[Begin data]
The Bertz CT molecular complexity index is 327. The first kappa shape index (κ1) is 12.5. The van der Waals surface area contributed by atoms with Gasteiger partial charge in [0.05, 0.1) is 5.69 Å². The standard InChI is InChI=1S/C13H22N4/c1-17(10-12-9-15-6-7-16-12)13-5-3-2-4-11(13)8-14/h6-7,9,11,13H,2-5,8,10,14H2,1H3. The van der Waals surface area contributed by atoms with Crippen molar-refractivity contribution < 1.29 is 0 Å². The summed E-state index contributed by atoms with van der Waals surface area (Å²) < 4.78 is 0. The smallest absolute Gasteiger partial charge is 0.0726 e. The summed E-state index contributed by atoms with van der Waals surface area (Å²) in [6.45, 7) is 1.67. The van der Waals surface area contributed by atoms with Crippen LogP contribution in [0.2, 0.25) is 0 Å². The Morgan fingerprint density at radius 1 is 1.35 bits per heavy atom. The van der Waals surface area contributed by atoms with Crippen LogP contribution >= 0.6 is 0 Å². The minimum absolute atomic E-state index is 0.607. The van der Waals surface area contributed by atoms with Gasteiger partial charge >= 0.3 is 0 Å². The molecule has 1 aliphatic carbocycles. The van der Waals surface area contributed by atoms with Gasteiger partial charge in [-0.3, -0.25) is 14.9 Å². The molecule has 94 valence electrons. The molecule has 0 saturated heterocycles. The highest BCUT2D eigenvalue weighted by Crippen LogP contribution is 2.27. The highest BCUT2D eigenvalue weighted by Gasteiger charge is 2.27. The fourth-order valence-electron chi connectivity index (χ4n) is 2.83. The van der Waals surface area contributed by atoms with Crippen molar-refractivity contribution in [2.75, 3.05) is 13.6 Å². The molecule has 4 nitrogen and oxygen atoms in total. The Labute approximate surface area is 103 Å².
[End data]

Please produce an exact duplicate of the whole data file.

The Bertz CT molecular complexity index is 327. The first kappa shape index (κ1) is 12.5. The van der Waals surface area contributed by atoms with Gasteiger partial charge in [0.05, 0.1) is 5.69 Å². The standard InChI is InChI=1S/C13H22N4/c1-17(10-12-9-15-6-7-16-12)13-5-3-2-4-11(13)8-14/h6-7,9,11,13H,2-5,8,10,14H2,1H3. The van der Waals surface area contributed by atoms with Crippen molar-refractivity contribution < 1.29 is 0 Å². The summed E-state index contributed by atoms with van der Waals surface area (Å²) < 4.78 is 0. The smallest absolute Gasteiger partial charge is 0.0726 e. The summed E-state index contributed by atoms with van der Waals surface area (Å²) in [6.45, 7) is 1.67. The van der Waals surface area contributed by atoms with Crippen LogP contribution in [0.2, 0.25) is 0 Å². The Morgan fingerprint density at radius 1 is 1.35 bits per heavy atom. The van der Waals surface area contributed by atoms with Crippen LogP contribution >= 0.6 is 0 Å². The minimum absolute atomic E-state index is 0.607. The van der Waals surface area contributed by atoms with Gasteiger partial charge >= 0.3 is 0 Å². The molecule has 1 aliphatic carbocycles. The van der Waals surface area contributed by atoms with Gasteiger partial charge in [-0.3, -0.25) is 14.9 Å². The molecule has 94 valence electrons. The molecule has 0 saturated heterocycles. The highest BCUT2D eigenvalue weighted by Crippen LogP contribution is 2.27. The highest BCUT2D eigenvalue weighted by Gasteiger charge is 2.27. The fourth-order valence-electron chi connectivity index (χ4n) is 2.83. The van der Waals surface area contributed by atoms with Crippen molar-refractivity contribution in [2.75, 3.05) is 13.6 Å². The molecule has 4 nitrogen and oxygen atoms in total. The Labute approximate surface area is 103 Å².